This study indicates that most patients in dialysis settings want more accurate information about their prognosis, in line with experiences of other dialysis patients and those who have cancer.36 ,37 Accurate prognostic information empowers patients38; when discussions about prognosis do not occur, patients and their families may (incorrectly) fear the worst. For dialysis patients in our study, the information they receive about prognosis is frequently unsatisfactory including specifically understanding their chances of receiving a kidney transplant and their survival. Physicians in other medical specialties similarly provide insufficient information about prognosis39 and infrequently check their patients’ understanding during consultations.40 Physicians commonly find disclosing prognosis stressful and desire more training and guidance for this aspect of clinical practice.41 Our findings suggest that meeting patients’ expectations about information is an important but potentially neglected aspect of dialysis care and is consistent with the data showing that patients are infrequently involved in discussions about prognosis and likelihood of transplantation.33 The effect of increased clinician training in prognosis provision about survival and transplantation could form the basis of a testable strategy in future health services research in dialysis.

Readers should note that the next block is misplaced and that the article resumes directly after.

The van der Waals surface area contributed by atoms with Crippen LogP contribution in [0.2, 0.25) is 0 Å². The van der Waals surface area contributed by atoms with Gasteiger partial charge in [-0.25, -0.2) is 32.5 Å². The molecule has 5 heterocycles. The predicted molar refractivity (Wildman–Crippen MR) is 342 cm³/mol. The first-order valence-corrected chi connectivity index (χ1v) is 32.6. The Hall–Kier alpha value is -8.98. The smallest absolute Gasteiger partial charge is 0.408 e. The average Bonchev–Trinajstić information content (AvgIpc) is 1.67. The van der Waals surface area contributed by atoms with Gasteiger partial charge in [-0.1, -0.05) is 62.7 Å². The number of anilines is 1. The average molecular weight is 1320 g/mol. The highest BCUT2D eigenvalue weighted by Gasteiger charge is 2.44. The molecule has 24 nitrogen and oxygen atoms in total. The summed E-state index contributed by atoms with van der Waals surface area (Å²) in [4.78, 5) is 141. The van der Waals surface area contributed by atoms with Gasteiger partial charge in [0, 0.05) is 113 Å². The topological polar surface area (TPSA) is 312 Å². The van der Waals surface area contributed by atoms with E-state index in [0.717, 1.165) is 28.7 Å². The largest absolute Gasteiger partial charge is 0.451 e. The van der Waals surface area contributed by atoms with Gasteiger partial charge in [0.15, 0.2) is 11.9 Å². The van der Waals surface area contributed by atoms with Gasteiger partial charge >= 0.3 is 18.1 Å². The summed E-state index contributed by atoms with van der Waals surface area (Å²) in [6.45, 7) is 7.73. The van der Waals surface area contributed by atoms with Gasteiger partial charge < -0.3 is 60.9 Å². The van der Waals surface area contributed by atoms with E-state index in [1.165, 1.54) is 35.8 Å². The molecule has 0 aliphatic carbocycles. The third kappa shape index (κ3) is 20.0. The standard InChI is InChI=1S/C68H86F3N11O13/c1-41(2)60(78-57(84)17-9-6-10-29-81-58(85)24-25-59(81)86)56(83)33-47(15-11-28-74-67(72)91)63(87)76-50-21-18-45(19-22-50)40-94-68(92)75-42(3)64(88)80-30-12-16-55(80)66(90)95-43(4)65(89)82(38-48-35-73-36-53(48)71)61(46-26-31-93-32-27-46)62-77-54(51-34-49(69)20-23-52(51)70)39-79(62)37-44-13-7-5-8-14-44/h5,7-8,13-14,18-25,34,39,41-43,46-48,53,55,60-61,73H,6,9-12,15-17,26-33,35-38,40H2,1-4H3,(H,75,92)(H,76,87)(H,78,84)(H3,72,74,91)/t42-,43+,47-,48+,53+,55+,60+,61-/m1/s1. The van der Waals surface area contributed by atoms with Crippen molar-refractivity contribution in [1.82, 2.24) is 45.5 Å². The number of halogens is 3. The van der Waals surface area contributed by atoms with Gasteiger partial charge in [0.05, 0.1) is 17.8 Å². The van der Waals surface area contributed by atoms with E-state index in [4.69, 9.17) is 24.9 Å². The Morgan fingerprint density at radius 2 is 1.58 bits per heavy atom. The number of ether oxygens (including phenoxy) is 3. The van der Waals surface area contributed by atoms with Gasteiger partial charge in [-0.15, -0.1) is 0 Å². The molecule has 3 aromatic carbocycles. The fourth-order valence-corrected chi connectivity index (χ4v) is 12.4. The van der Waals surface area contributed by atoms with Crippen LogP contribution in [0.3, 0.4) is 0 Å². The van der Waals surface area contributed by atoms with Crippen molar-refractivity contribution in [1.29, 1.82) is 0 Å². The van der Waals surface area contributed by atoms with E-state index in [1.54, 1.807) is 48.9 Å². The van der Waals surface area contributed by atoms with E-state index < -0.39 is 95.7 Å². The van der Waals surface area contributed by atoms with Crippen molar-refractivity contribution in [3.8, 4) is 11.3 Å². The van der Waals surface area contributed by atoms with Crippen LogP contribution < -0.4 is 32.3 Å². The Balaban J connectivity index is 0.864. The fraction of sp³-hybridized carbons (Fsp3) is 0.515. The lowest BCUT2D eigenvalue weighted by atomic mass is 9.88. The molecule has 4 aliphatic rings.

The patient-centred movement in healthcare (‘nothing about me without me’)42 has engendered considerable data on the issues of most importance to patients and their families to highlight the mismatch between patients’ values and the outcomes routinely measured in research and clinical practice, including for patients with advanced kidney disease.5 ,43 While landmark trials in nephrology over the past three decades have measured treatment effectiveness using biomarker levels and major cardiovascular events and survival, emerging data show that patients are frequently willing to forgo survival in exchange for fewer restrictions on their daily life, and prioritise collaborative research aimed at improving the way they feel, function and survive.5 ,6 In addition, contemporary studies of communication and educational strategies as well as complex healthcare service changes in dialysis have used similarly quantitative outcomes to assess treatment effectiveness, which have included urgent dialysis start, vascular access processes and survival.20 ,21 ,44 We suggest that, in line with patient-centred data, trials of communication or education for dialysis patients might consider aspects of quality of life valued by patients as key outcomes for assessing effectiveness.